Ctrl [Alt] Self at Westobou Gallery, Augusta

By June 18, 2022
Still from Lucia Riffel, lull, 2022; 3D animation film. Courtesy the artist.
Douglas Baulos: Night’s Hand on Your Shoulder on view now at Swan Coach House
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Installation view of Brittany M. Watkins, Source Unknown, 2022; found objects and mixed media with paint and light. Courtesy the artist.
Installation view of Brittany M. Watkins, Source Unknown, 2022; found objects and mixed media with paint and light. Courtesy the artist.

Today, many people are steeped in a constant flow of information circulated by a variety of media. Whether online or off, the scrolling content transfers from person to person, moving from screen to memory and back. The message streams from all angles. An inundation of the virtual motivates consumption in the material world. The digital realm feels inescapable to the extent that closing or turning off our devices does not completely shield us from the constant flow. We are enveloped in distraction seeking to find interiority.

Ctrl [Alt] Self refers to each individual’s search for a place that rests between interiority and exteriority. This exhibition features an interwoven dialogue between three female artists: Brittany M. Watkins, Lucia Riffel, and Elise Thompson. Installation, painting, and video place the audience on a subliminal plane where separate parcels of time and space depict facets of human interaction with the feed. Lucia Riffel fabricates environments made up of digital animations, which look into the meditative nature of swiping through digital space. Brittany M. Watkins’ colorful and lush installations take a critical look at the lasting effects of social media and the external world on the psyche. These works coalesce conceptually with relation to the colorful, sculptural, and abstract paintings by Elise Thompson. Her representations of interiority comment on disclosure as it responds to the continuous current of stimuli in daily life.

We all possess a psychological world; this is the area where we exist inside of our heads, but what are the effects of digital domains on the cognitive sphere? Each person responds differently to the presence of a virtual reality. This response lies somewhere between consciousness and the external realm, which extends beyond the body. The audience will experience emotional instability as they move between contemplation, bliss, and mental unrest when viewing each artist’s work. Ctrl [Alt] Self offers spaces for reflection on the growing dependence and relationship with digital environments through color-scapes, light, and sound.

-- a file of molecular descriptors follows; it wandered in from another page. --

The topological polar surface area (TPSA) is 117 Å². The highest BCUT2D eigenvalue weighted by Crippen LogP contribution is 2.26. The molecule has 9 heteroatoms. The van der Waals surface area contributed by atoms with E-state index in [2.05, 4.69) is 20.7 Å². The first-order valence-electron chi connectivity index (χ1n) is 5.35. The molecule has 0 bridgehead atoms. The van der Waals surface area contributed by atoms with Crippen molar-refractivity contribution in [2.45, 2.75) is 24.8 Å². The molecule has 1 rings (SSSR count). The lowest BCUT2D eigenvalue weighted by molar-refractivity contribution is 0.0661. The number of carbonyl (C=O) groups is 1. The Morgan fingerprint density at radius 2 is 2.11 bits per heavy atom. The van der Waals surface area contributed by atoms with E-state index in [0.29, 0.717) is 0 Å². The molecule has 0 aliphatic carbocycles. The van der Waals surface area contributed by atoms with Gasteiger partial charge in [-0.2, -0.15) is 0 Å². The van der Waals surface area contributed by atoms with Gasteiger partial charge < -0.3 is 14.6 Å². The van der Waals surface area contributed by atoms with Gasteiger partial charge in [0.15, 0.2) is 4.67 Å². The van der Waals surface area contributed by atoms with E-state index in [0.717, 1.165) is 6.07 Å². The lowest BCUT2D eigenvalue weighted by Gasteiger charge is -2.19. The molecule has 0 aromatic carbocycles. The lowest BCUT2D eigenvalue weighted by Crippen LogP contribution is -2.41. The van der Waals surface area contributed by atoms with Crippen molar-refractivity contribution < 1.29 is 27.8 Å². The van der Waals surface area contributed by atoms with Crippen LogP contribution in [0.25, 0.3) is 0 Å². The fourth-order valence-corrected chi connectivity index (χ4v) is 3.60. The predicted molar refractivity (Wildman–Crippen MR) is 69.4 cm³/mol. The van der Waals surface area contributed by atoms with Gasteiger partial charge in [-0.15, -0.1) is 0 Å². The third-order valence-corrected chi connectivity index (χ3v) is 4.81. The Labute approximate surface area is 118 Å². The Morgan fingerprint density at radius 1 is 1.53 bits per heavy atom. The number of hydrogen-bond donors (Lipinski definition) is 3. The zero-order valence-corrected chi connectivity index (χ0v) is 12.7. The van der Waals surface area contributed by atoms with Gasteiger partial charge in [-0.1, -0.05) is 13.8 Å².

from the exhibition text

Elise Thompson, Bluff, 2022; acrylic on Dura-Lar illustration board paper and clear vinyl, 36 inches by 24 inches. Courtesy the artist.
Installation view of Lucia Riffel, halycon, 2022; 3D animation film. Courtesy the artist.
Brittany M. Watkins, System Preferences, 2022; acrylic, watercolor, and pastel on paper with archival acrylic top coat, 12 inches by 12 inches. Courtesy the artist.
Douglas Baulos: Night’s Hand on Your Shoulder on view now at Swan Coach House
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Elise Thompson, Cycle, 2022; acrylic and glass beads on Dura-Lar illustration board paper and clear vinyl, 48 inches by 36 inches. Courtesy the artist.
Still from Lucia Riffel, halycon, 2022; 3D animation film. Courtesy the artist.
Brittany M. Watkins, Doom Scrolling, 2022; acrylic and pastel on paper with archival acrylic top coat, 12 inches by 12 inches. Courtesy the artist.

Ctrl [Alt] Self, curated by Allison Westerfield, is on view at Westobou Gallery in Augusta, Georgia through August 6, 2022.

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